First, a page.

Even crisis pregnancy centers, many of them run by Christians, are under attack because they promote life, rather than death. Since early May, when the Dobbs decision was leaked suggesting that Roe v. Wade would be overturned, they have been threatened, vandalized, and firebombed. And Sen. Elizabeth Warren, D-Mass, another one of the more outspoken progressive politicians in our country, is angrily encouraging even more of such violence.

I could go on.

Don’t let progressives gaslight you: It’s not Christians who are the problem

The point is clear: The only way to maintain that Christians are not facing persecution in America is either through ignorance or in service of an agenda.

Despite what loud, deconstructed “ex-vangelicals” (aka apostates) might say, it’s not Christians who are making it hard for other Christians in America. Such was the line from Danté Stewart, former author at The Gospel Coalition who now defends abortion as “reproductive rights.” He tried to claim, just this past Sunday, that “If anybody is making it hard to be a Christian in America, it is other Christians.”

Whichever America Stewart thinks he’s describing, it isn’t the one that we are all living in.

No, what’s making life hard for Christians in America is the secular progressives. It’s the liberals leading the revolution — sexual, woke, what have you — who are committed to their own religious system, and who brook no dissent to their orthodoxy and tolerate no disrespect to their idols.

It is no longer enough that Christians be asked to just “tolerate” their increasingly degenerate displays of “freedom” in the name of the “liberal” order. No, now we must celebrate it too, or we will suffer. The scales are tipping closer to “Say Caesar is God” than most people realize.

It’s time for Christians to wake up to this reality and join the effort to fight back. You might not be fed to a lion today, but that doesn’t mean your child won’t get 20 years at a federal penitentiary for refusing to say that a man can be a woman. So what do we do?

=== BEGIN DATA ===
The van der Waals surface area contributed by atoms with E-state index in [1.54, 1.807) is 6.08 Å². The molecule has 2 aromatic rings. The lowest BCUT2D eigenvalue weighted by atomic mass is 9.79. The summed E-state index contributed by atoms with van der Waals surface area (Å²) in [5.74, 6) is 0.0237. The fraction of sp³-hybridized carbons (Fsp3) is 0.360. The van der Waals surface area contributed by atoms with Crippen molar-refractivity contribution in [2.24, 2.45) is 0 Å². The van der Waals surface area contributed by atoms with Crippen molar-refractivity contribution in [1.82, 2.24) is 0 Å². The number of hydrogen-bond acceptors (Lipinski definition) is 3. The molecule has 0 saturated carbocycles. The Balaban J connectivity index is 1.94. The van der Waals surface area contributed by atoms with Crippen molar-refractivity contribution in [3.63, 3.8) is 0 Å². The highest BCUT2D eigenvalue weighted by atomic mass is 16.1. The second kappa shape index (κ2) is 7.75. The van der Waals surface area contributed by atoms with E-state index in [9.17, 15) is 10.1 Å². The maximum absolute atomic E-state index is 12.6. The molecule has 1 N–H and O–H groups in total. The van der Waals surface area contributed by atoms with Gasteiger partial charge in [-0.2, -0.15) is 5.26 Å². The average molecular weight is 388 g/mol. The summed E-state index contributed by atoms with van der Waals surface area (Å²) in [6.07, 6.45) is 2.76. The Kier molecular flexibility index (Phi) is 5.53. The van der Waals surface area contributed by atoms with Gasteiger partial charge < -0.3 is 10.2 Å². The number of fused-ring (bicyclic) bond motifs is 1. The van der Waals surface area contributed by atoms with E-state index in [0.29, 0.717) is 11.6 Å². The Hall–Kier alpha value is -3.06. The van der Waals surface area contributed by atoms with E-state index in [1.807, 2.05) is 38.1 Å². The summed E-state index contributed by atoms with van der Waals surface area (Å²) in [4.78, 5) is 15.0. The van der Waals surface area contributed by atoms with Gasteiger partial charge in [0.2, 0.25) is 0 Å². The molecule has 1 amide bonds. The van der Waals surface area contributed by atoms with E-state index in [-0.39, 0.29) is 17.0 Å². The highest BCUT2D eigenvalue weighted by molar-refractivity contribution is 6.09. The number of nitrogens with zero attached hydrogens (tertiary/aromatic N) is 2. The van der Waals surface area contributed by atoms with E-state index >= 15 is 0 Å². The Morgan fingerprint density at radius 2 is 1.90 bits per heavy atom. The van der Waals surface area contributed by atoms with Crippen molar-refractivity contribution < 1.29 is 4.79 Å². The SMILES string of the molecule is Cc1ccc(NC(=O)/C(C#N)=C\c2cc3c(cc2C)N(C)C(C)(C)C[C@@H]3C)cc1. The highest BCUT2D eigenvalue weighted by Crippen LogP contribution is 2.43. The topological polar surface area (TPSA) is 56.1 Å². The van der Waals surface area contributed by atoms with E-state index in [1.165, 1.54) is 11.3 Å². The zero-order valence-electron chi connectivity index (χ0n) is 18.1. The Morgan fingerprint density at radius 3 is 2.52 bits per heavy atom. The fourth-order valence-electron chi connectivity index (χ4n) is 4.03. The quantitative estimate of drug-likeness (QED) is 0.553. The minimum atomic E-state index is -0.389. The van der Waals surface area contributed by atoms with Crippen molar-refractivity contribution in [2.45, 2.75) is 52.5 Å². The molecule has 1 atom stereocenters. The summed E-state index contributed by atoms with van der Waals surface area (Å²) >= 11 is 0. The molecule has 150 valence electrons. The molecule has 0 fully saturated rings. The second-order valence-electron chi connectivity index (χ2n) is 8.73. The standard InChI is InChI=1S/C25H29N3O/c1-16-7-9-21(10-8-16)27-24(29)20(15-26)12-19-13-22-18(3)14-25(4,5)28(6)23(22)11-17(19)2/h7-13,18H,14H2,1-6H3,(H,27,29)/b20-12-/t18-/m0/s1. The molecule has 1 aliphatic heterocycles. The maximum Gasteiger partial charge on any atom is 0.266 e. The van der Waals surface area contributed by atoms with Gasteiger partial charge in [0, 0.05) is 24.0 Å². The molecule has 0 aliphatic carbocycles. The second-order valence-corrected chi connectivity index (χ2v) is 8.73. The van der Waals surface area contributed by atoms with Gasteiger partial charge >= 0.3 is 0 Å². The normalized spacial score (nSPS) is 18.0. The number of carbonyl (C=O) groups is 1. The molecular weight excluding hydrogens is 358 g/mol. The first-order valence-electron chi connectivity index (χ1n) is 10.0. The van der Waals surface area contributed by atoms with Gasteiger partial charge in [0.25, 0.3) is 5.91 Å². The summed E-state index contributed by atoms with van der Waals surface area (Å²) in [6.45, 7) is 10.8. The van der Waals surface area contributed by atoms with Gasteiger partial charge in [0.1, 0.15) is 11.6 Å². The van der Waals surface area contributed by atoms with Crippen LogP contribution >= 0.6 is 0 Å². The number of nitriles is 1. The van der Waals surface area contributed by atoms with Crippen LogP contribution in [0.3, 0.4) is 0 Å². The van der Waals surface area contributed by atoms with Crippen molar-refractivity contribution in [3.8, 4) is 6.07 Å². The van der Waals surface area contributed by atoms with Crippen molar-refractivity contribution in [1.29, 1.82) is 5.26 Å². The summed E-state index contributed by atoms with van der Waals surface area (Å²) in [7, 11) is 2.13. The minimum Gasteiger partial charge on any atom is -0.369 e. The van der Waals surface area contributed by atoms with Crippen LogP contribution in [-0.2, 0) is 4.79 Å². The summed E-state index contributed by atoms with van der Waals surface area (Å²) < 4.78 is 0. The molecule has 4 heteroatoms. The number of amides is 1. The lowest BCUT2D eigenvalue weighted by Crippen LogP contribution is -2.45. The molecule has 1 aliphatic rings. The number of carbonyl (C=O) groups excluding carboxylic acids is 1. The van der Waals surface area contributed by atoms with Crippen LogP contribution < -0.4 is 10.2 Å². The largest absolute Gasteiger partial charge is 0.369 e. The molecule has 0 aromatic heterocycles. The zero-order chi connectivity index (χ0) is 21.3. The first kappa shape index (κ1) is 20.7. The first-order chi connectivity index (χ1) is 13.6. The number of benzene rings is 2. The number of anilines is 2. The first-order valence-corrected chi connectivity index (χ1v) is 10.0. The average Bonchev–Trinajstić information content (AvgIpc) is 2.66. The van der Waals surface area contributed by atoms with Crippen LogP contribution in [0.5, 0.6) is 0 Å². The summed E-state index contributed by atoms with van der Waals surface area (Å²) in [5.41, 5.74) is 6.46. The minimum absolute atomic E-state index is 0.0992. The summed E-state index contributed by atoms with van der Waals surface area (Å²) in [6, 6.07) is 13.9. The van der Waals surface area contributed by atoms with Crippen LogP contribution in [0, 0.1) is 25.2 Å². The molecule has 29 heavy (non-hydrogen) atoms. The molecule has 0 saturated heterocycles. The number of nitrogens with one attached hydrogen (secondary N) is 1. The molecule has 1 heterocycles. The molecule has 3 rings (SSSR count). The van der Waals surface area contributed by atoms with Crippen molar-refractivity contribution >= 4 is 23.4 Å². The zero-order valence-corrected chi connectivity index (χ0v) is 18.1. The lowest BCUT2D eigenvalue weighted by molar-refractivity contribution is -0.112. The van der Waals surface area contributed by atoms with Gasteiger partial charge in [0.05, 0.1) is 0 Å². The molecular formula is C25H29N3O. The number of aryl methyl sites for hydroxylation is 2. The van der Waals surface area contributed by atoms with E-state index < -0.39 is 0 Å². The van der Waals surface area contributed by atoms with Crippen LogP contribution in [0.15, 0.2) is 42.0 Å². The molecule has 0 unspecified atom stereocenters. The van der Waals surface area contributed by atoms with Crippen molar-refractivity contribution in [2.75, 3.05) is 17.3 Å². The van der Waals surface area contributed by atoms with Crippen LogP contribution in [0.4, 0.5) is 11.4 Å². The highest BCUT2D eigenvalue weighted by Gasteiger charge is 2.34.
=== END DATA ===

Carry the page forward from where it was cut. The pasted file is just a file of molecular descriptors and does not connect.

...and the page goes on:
How Christians can begin to respond to persecution in America

Here are nine, brief ways that Christians can resist the present persecution in America:

1. Love our enemies and pray for those who persecute us (Matt. 5:44). Prayer is the most powerful weapon we have in the culture wars. If we have any hope of a future where we can live free lives standing on our own two feet, we must fight for it on our knees before God. We should pray that God would convert our persecutors. And we should believe that He can and will. Ever heard of Saul?

2. Love our neighbor as ourselves (Matt. 10:16). This has many implications, but one of the ways we can love our neighbors is by seeking to have and wield political power in America. When Christians have a say in government, we can work to prevent persecution where possible and create good policies that contribute to the freedom and blessing of all humanity (Romans 13:1).

3. Be shrewd (Matt. 10:16). This character trait for Christians is often overlooked. There is no command in Scripture to be winsome, but there is a command to be wise. That means we must use discernment, read the times we live in, and respond accordingly. Don’t be fooled by voices who say, “Everything’s okay.” Know when it’s not — and when it’s time to speak up.